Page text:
What if Bigger Isn’t Better?

In a land of shrinking congregational sizes, there are many mainline denominational churches with vibrant histories of ministry that are on the ropes and wondering where they’re going to be in a year, or five years.  Or if they’ll be at all.  

For those congregations, there is a perennial favorite target of their attention and aspiration – mega churches.  Ah, if only we had as many people as they do!  If only we had their budget!  If only we could offer their programs!  If only we were successful like they are!  
Oftentimes the aspiration is attended to with a comforting dose of disdain.  Lacking any real mechanism for achieving the status of a mega-church, it’s easy for a congregation to both aspire to be one while criticizing the ones they idolize.  Sure, they have a lot of people coming, but most of them don’t stick around for very long.  Sure, they offer lots of programs, but they’re not really raising up mature Christians.  Sure, they have thousands of people in attendance, but they don’t give them the Gospel.  
Americans are fixated on size as an indicator of success.  Bigger=better, whether you’re at church or McDonalds.  If something is good, why not SuperSize it?  If a little is working, why not a lot?  We’re always after the proverbial more bang for the buck.
I’ve attempted to challenge this notion.  What if bigger isn’t better?  What if the indication of our faithfulness isn’t how many people are here on a Sunday morning?  Show me where in the New Testament churches are evaluated in terms of how big they are, how many programs they offer, how many satellite campuses they operate?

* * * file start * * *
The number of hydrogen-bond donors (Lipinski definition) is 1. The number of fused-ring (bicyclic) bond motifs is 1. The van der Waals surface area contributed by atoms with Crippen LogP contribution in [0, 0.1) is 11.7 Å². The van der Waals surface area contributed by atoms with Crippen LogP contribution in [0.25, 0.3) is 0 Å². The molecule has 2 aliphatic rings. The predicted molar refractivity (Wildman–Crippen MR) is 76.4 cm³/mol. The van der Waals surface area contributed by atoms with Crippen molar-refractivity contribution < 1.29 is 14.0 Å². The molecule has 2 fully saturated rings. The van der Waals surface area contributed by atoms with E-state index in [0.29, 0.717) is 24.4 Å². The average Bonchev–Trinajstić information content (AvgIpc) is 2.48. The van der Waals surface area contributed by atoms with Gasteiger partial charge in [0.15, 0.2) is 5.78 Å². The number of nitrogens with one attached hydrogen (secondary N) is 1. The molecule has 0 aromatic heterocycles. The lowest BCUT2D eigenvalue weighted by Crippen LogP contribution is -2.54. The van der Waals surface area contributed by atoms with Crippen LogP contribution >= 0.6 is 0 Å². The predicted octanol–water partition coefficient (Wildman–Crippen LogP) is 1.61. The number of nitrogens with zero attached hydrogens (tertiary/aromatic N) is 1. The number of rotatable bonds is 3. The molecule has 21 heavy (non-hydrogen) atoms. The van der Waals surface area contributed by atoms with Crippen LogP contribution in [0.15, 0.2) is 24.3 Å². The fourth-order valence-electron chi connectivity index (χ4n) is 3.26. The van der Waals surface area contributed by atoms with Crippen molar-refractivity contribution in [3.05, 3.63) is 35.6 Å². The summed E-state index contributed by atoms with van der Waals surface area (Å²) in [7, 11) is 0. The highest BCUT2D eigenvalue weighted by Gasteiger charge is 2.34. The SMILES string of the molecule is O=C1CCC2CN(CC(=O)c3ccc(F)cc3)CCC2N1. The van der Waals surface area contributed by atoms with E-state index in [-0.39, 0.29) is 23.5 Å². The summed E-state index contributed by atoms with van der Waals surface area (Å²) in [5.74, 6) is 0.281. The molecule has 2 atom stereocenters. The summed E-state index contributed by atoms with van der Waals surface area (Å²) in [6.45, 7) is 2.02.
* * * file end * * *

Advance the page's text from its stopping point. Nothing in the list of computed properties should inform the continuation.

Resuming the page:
Bigger might be better in certain situations.  But it might also not be better in certain situations, and how do you know which is true of you?  As paradoxical as it may sound, perhaps the answer is to do a quick head-count and determine whether or not you’re big.  If you’re big, figure out how to make it work.  If you’re not, don’t obsess about how to be big.  Figure out how to be faithful at whatever your current size is.  But let’s not just be silly about numbers.  There are plenty of ways small groups of people can make big impacts – but it may necessitate them beginning to think like small groups of people, rather than small groups of people attempting to act like big groups of people.
This isn’t defeatism.  It may very well be the essence of faith – doing what you can with what you have been given and leaving the outcomes up to the Holy Spirit.  The results may be very surprising – as may be the time when those results are fully understood.  There are others who seem to think similarly.  
People from bigger and more popular blogs, no less!

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